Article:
The Passing of Proposition 8

Author: Melissa M.

On November 4, 2008, the State of California passed Proposition 8, which “Eliminates right of same-sex couples to marry.  Initiative Constitutional Amendment.   Changes the California Constitution to eliminate the right of same-sex couples to marry in California.  Provides that only marriage between a man and a woman is valid or recognized in California.”.  This Proposition changed a previous decision by the State Supreme Court which had allowed same-sex marriage, and “elections returns showed that the same-sex marriage ban initiative known as Proposition 8 won 52 percent of the vote.  

            The question becomes whether this is a violation of the Equal Protection Clause under the Fourteenth Amendment.  The Equal Protection Clause states, “No State shall make or enforce any law which shall abridge the privileges or immunities of citizens of the United States;… nor deny to any person within its jurisdiction the equal protection of the laws.”  The Courts are going to have to determine whether they believe denying a certain group, in this case homosexual couples, the same right of marriage afforded to any heterosexual couple is a violation of equal protection under the law.  As Dan Savage stated, “… it is a responsibility of all of us not to be homophobic”.

            Is this the kind of question our government should be solving, or should the government not be getting involved in the personal lives of the citizens of the United States.  Would you want the government telling you who you were and were not allowed to marry based upon their own criteria?  What if the criteria were that any person with brown hair was not allowed to marry, would this not be a violation of one’s Constitutional Rights? 

Proposition 8 effects many lives and is a considerable struggle for the Gay Rights Activists.  Dan Savage had stated, “…ours is a civil rights movement, lower case C-R-M. It is a struggle. You get fired because you’re gay, you get fired because you’re black, you’re still out of a job. If your house gets burned down because you’re gay, burned down because you’re black, you’re still out of a house and maybe dead. Hate is hate. I’m not equating the experience with the history at all. But we are making a civil rights demand.  Is it right for our country to discriminate against a certain group because they are not the normative majority?  The passing of Proposition 8 is a violation of the Equal Protection Clause, and needs to be treated as such.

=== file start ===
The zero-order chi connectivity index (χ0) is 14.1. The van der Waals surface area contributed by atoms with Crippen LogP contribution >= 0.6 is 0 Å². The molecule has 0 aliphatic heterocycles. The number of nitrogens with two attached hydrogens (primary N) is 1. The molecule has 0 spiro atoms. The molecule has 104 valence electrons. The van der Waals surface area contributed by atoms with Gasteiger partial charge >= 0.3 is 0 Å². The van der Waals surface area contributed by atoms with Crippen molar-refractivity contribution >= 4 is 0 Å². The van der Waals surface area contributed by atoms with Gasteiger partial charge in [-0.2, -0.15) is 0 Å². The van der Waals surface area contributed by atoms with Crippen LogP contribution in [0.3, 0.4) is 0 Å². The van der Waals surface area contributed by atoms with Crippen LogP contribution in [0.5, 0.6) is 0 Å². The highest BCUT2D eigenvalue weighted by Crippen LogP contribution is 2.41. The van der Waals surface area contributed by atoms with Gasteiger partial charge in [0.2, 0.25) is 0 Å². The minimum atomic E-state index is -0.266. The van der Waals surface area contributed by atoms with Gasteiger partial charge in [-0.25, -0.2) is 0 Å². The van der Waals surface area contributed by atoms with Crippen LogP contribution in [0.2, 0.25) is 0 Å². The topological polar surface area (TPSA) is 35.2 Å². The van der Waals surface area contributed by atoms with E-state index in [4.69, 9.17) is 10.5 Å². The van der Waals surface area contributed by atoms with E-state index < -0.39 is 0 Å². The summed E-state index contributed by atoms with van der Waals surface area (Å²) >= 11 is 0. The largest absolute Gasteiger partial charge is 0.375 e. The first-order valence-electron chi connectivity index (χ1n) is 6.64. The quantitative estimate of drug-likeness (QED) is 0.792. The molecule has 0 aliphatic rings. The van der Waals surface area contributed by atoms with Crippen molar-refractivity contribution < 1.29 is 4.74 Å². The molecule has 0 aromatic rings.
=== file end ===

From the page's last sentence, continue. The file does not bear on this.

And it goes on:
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3 Comments

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3 responses to “The Passing of Proposition 8

  1. Diego Del Campo

    I think you meant “passage.”
    But anyhow, I think you’re right. Justice Sandra Day O’Connor was the only justice to see it that way when the Court overruled Bowers v. Hardwick, she said, “Laws such as economic or tax legislation that are scrutinized under rational basis review normally pass constitutional muster, since “the Constitution presumes that even improvident decisions will eventually be rectified by the democratic processes.” …We have consistently held, however, that some objectives, such as “a bare … desire to harm a politically unpopular group,” are not legitimate state interests. … When a law exhibits such a desire to harm a politically unpopular group, we have applied a more searching form of rational basis review to strike down such laws under the Equal Protection Clause.”
    Interstingly, she shielded herself from Republican attacks by including “marriage” as a state interest, by even I don’t think her argument would pass muster that marriage would be an exception simply because it is. Clearly her logic in that statement I quoted, could be applied to laws like Prop 8. Also, she was the only Justice to use the equal protection clause–the other 5 justices cited substantive due process.

  2. Tony Robinson

    Good post Melissa, and great comments Diego. I have commented at length on prop 8 and my sentiments about it in response to other recent posts on this blog (for example Ilasiea’s post), and those comment also apply here, so I won’t repeat them. But I do want to say that Dan Savage and Melissa are correct in equating the gay right struggle with civil rights struggles of the past. In all those past struggles people have claimed that the group arguing for civil rights was less than human, was deviant, was less capable, and that granting them civil rights would destroy society as we know it. These claims were made of blacks and women, for example. Thankfully, such primitive views are now completely off the table in terms of acceptable public discourse. Why, then, is it still okay to advance the same kinds of arguments against our gay brothers and sisters, mothers and fathers, sons and daughters? It is time to move past such primitive discrimination…

  3. Sarah Popp

    This was a big step backwards for civil rights in the United States. I don’t see what the benefit was to voting against this anyway. Why deny the right to get married to someone else just because they are involved in a same-sex relationship? How does it effect the rest of us if two men get married?If two people love each other and want to be married, then the government should not be in the way.

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